Chances are you’ll eat something hydrogenated today. What does that mean? We’ll give you a quick tour of what hydrogenation is, how it’s done, and why many people don’t like it.
To hydrogenate something is simply to add hydrogen to it. To start the process, you need something that has places where hydrogen can stick. Food manufacturers find this in the long fatty acid chains in non-hydrogenated oils and fats. These fatty acid chains consisted of carbon atoms stuck to each other through double bonds. Each carbon atom is linked to the next one twice over. Adding hydrogen involves ripping one of those bonds apart, so instead of one carbon atom being double bonded to the next carbon atom, the carbon atom has a single bond with the next carbon atom, and a single bond with a hydrogen atom.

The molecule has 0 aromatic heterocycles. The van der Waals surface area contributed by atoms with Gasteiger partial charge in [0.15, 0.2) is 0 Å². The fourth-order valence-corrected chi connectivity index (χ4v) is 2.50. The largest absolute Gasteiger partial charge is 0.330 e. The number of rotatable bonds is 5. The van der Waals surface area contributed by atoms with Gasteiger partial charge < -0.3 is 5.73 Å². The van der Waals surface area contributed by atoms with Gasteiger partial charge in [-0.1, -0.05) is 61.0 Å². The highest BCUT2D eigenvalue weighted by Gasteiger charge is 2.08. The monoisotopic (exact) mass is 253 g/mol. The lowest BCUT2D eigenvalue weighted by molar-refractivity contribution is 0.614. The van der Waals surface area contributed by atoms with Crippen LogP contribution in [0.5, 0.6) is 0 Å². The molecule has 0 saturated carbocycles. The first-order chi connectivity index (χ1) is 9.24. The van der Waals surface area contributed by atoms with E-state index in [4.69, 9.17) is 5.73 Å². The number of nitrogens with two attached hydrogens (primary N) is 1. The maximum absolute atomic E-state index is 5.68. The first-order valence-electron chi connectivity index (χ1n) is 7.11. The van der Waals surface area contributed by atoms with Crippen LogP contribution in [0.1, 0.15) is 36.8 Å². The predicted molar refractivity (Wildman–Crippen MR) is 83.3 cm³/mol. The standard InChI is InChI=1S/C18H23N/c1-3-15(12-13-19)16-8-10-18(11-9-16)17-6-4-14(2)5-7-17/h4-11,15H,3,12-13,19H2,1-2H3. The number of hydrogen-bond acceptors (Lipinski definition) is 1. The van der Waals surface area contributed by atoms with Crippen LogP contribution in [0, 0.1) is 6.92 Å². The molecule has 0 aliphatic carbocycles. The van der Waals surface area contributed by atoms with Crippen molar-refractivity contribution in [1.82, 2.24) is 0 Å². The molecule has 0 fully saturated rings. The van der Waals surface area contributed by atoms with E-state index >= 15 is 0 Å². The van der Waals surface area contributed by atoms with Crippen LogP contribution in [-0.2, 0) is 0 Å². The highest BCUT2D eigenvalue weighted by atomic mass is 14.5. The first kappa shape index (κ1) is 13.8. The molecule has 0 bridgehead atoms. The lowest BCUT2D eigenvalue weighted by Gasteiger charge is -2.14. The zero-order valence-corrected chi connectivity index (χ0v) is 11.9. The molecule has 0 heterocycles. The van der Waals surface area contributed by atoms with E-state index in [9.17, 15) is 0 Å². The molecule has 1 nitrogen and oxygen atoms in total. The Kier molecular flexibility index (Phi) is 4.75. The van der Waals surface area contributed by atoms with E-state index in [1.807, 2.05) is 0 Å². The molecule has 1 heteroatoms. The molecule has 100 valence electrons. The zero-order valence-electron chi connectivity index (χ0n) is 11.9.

The process involves heating the oil up, putting it under pressure, and adding hydrogen. In order to combine them, though, you need a catalyst. The catalyst, in most reactions, is nickel or platinum. (That’s right, it can take platinum to produce trashy food.) This breaks the bonds between the carbon atoms, and hands them over to the hydrogen atoms. Partial hydrogenation results in trans fats, and total hydrogenation results in saturated fats—because the fat is saturated with hydrogen atoms, and can’t take any more.
Companies hydrogenate their fats for all kinds of reasons. Some need just the right melting point. Partially-hydrogenated oils don’t spoil as quickly, so foods that are designed to be on the shelf for a while tend to undergo hydrogenation to ensure that they keep well. When making things like shortening or margarine, you need a solid, “buttery” texture. Unfortunately, as we all know, these kind of fats are bad for you—especially trans fats. They bring up your cholesterol levels, harden your arteries, and inhibit the formation of an enzyme called cyclooxygenase, which helps determine the dilation of your arteries and regulates blood flow. Basically, they glue-up your entire cardiovascular system.